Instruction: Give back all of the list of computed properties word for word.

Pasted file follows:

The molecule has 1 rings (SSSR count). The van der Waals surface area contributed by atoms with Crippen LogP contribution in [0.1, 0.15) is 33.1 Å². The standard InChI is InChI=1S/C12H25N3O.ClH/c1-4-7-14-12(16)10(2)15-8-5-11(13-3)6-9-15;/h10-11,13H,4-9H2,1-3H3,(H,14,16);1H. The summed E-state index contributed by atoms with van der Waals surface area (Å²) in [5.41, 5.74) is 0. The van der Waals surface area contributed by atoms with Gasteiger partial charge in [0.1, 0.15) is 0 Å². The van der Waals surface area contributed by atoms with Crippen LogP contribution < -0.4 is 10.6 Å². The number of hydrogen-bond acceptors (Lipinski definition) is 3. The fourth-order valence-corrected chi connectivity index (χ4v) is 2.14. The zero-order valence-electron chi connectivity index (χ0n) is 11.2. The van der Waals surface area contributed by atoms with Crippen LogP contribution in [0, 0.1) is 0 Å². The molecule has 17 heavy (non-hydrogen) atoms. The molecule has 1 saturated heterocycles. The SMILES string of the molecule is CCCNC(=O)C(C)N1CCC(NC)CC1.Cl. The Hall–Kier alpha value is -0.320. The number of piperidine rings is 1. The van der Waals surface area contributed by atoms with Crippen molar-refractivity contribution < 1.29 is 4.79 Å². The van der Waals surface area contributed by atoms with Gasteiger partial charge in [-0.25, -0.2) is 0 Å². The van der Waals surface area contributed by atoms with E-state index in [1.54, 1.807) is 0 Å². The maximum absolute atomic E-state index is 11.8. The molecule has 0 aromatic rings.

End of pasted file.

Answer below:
The molecule has 1 rings (SSSR count). The van der Waals surface area contributed by atoms with Crippen LogP contribution in [0.1, 0.15) is 33.1 Å². The standard InChI is InChI=1S/C12H25N3O.ClH/c1-4-7-14-12(16)10(2)15-8-5-11(13-3)6-9-15;/h10-11,13H,4-9H2,1-3H3,(H,14,16);1H. The summed E-state index contributed by atoms with van der Waals surface area (Å²) in [5.41, 5.74) is 0. The van der Waals surface area contributed by atoms with Gasteiger partial charge in [0.1, 0.15) is 0 Å². The van der Waals surface area contributed by atoms with Crippen LogP contribution < -0.4 is 10.6 Å². The number of hydrogen-bond acceptors (Lipinski definition) is 3. The fourth-order valence-corrected chi connectivity index (χ4v) is 2.14. The zero-order valence-electron chi connectivity index (χ0n) is 11.2. The van der Waals surface area contributed by atoms with Crippen LogP contribution in [0, 0.1) is 0 Å². The molecule has 17 heavy (non-hydrogen) atoms. The molecule has 1 saturated heterocycles. The SMILES string of the molecule is CCCNC(=O)C(C)N1CCC(NC)CC1.Cl. The Hall–Kier alpha value is -0.320. The number of piperidine rings is 1. The van der Waals surface area contributed by atoms with Crippen molar-refractivity contribution < 1.29 is 4.79 Å². The van der Waals surface area contributed by atoms with Gasteiger partial charge in [-0.25, -0.2) is 0 Å². The van der Waals surface area contributed by atoms with E-state index in [1.54, 1.807) is 0 Å². The maximum absolute atomic E-state index is 11.8. The molecule has 0 aromatic rings.